Along my step-parenting journey, I have learned some intense lessons that have become my tested tools for life.
Some of these tools were already in my repertoire, but since I became a stepmom they have been completely transformed into the life lessons I will carry with me forever.
I have written this from the viewpoint of a stepmom because that’s what I know. I’m aware there are plenty of stepdads out there who also go through this journey, and I hope they can appreciate this read as well.
Here are 6 life lessons I’ve learned from my experience so far:
Diplomacy. The art of interacting with people in both a sensitive, yet effective manner.
This is probably one of the most challenging hurdles for stepmoms.
Many of us have never been in a situation as potentially contentious as step-parenting.
I say “potentially” because although the threat of total chaos is often lurking around the corner for a stepmom, it can be avoided, at times, with some diplomacy.
It could be as simple as using the words “please” or “thank you” in every conversation. It could be addressing a touchy situation in a calm and positive manner that is non-accusing. It takes practice. Lots of it.
It helps to listen – even when you don’t want to – to get a better gauge on the emotions of the person you are dealing with, whether it be a biological parent or your stepchild.
Whether you are more of a full-time stepmom or an every-other-weekend stepmom, learning to be diplomatic is a key tool for your step-parenting journey.
I have learned that many times the less said, the better. The quality of what is said matters more than just talking to be heard. Choosing the right words to use and the right time to say them is important.
Sound exhausting? Yes, it is. Being a stepparent is like having another job besides all your other jobs in life. I’ve learned diplomacy and it’s helped me. Sometimes we have lots of information we want people to hear about how we feel, but it’s not always necessary or useful.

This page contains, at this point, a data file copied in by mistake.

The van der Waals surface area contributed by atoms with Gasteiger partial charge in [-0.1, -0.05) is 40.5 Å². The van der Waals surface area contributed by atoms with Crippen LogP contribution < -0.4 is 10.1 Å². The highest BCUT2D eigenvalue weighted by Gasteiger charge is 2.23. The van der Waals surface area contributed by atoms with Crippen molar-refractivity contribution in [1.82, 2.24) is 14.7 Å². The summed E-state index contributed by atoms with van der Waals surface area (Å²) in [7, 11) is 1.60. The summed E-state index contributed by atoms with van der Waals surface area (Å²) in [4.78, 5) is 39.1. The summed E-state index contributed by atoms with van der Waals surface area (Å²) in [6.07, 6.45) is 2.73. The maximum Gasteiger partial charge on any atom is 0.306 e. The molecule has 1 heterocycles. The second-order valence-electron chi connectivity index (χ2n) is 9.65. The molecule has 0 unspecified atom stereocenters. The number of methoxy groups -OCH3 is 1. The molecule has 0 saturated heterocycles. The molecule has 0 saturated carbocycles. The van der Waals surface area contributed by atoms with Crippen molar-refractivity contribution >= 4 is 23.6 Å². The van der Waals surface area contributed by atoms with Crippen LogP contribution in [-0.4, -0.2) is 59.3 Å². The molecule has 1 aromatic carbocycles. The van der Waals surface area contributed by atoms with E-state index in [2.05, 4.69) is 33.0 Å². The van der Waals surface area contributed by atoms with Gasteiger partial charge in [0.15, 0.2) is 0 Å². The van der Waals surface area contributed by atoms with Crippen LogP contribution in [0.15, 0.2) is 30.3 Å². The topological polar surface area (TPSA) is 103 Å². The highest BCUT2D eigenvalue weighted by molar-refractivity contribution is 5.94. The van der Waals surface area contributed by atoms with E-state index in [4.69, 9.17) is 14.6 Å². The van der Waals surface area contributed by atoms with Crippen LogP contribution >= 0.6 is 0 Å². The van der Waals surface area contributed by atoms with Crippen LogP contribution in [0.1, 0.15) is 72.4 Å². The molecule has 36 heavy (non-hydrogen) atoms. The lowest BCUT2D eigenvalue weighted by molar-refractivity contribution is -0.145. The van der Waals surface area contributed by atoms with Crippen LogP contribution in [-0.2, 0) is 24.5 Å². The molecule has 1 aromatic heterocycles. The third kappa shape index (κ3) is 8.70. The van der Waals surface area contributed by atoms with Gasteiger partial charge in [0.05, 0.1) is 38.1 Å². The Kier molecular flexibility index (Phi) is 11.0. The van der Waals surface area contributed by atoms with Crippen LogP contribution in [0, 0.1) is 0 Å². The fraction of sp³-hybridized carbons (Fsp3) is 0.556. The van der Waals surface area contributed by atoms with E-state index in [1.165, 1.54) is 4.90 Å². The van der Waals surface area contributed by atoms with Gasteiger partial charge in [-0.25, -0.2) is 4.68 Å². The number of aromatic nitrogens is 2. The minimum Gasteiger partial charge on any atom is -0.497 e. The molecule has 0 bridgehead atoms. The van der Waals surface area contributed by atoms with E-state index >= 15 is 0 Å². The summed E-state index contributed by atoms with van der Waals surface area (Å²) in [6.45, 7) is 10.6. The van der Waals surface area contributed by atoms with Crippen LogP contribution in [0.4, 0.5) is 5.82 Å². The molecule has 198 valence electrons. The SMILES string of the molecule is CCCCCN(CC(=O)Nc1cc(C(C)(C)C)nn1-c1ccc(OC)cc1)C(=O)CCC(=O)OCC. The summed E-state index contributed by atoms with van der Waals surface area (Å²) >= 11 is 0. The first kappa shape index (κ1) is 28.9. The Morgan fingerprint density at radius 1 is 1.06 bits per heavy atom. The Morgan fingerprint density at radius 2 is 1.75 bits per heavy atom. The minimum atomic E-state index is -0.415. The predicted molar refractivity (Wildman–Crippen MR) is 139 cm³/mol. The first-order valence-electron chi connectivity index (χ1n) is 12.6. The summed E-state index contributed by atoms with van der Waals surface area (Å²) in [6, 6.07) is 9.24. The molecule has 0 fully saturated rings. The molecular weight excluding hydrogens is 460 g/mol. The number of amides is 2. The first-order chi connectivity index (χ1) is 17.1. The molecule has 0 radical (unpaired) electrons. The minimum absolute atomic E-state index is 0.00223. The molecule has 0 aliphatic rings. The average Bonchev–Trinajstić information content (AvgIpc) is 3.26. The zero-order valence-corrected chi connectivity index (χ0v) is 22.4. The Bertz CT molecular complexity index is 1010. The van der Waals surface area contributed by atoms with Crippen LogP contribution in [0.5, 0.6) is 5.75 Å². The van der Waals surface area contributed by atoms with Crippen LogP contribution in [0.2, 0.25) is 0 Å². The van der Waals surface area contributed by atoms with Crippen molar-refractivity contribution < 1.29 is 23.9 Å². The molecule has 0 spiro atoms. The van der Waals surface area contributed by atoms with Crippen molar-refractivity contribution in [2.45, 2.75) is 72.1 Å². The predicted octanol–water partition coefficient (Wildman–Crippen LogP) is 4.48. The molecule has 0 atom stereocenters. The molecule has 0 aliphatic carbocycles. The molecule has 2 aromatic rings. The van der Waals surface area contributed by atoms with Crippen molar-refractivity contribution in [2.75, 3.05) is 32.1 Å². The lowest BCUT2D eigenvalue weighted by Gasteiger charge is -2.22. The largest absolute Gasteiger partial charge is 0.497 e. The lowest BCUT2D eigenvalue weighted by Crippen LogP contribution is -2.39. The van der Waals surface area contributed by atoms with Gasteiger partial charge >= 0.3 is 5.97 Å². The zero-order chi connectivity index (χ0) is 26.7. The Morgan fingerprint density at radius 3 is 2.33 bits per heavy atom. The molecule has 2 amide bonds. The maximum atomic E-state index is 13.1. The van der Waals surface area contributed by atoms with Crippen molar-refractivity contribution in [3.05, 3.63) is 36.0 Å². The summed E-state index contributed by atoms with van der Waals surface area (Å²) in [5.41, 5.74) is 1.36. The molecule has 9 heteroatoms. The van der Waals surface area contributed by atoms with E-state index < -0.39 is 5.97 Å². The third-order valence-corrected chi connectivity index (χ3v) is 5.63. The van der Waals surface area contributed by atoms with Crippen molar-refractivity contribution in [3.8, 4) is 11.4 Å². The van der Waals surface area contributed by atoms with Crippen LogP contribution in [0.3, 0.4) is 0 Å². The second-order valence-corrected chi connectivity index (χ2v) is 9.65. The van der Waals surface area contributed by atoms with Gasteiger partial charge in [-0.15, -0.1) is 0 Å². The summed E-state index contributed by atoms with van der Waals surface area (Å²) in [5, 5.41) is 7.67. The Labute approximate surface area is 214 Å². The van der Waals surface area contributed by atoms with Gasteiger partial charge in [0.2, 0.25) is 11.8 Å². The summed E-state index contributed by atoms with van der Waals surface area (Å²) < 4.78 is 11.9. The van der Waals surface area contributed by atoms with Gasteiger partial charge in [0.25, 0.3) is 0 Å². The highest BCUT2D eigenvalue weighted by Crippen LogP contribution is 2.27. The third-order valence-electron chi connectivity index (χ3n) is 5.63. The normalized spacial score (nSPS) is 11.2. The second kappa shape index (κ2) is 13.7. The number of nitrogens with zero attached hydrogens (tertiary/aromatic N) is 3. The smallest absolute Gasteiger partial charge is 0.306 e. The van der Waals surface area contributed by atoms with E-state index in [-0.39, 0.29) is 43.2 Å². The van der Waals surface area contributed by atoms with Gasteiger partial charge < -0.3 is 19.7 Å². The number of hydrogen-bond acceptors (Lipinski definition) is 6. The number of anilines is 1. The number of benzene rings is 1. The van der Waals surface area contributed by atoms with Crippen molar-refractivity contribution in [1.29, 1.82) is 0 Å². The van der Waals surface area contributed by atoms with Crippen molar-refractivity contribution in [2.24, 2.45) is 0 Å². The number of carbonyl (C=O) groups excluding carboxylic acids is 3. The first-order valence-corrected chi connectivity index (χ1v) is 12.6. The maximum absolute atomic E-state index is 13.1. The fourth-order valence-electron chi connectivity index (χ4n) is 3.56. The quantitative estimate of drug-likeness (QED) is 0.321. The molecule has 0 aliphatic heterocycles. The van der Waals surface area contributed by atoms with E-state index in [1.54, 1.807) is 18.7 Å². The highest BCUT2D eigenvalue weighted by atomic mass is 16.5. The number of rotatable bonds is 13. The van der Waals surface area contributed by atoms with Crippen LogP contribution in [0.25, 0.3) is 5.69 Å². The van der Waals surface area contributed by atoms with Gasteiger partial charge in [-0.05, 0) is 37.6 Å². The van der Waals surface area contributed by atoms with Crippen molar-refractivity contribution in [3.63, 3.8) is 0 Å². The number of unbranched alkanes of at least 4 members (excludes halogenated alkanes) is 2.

Learning to be diplomatic, though often times cumbersome, will make your blended family life smoother in the long-term.
Humility is the ability to realize that you may not be that important, even when it seems the world is revolving around you in your own mind. Being stepmom takes courage and determination. Sometimes it can seem like there is an emotional drama every day.
That said, it can seem like the whole world is on your shoulders at times, and the temptation to wallow in self-pity over your challenges will often pop up.
Learning humility is a key element to becoming a healthy stepmom. It’s not all about you. Yes, you’re tired, yes things may be unfair but having some perspective as to the bigger picture can boost your morale immensely.
Why is being a stepmom so tiring? Because you are working extraordinarily hard to make your family life work well. It’s okay to laugh at yourself sometimes when you mess up. Even “real” moms mess up all the time, as many of us already know.
Don’t take yourself so seriously. No matter what your relationship with your stepchild, or their biological parents, feeling sorry for yourself won’t help anyone. Learn to laugh at yourself and realize you’re not perfect and never will be.
I have learned there is indeed a path of grace and class in stepmom-hood. Acting with grace in certain situations in order to do what is best for your stepchild is an invaluable tool. To step aside amidst circumstances that you wish you could control is difficult, but if you can do it with love and sincerity, it makes a big difference.
There are going to be many times in your step-parenting life when you have to relinquish decisions and control to the biological parents, and if you are a full-time stepmom who is used to being more involved, this can be a tricky maneuver.
To master the art of being a stepparent who steps in at the opportune time and then steps away when the biological parents must take the lead is a challenge, but knowing when you can solve a problem and when to leave it to others is the real lesson.
Learning grace also includes acknowledging that not everyone is going to do things the way you think they should be done. Stepmoms who have children going back and forth to and from mom’s house know this. Mom probably does things differently than you and vice versa. You can have the grace to accept this and let it go. It’s not going to change.
The point is, when you realize you have to step away or accept something you can’t change, do it with grace and not anger or bitterness. Remember, you’ve done all you can, and there’s no doubt you did it to the best of your ability.
Read part 2 here: 6 Life Lessons I’ve Learned Being a Stepmom – Part 2
Michelle Zunter is a Canadian-turned-American living, loving, & writing in California. You can read Michelle’s lifestyle blogs about love, sex, relationships, marriage, divorce, parenting, step-parenting & much more at The Pondering Nook. You can also listen to Michelle co-hosting at The Broad’s Way Podcast discussing similar topics.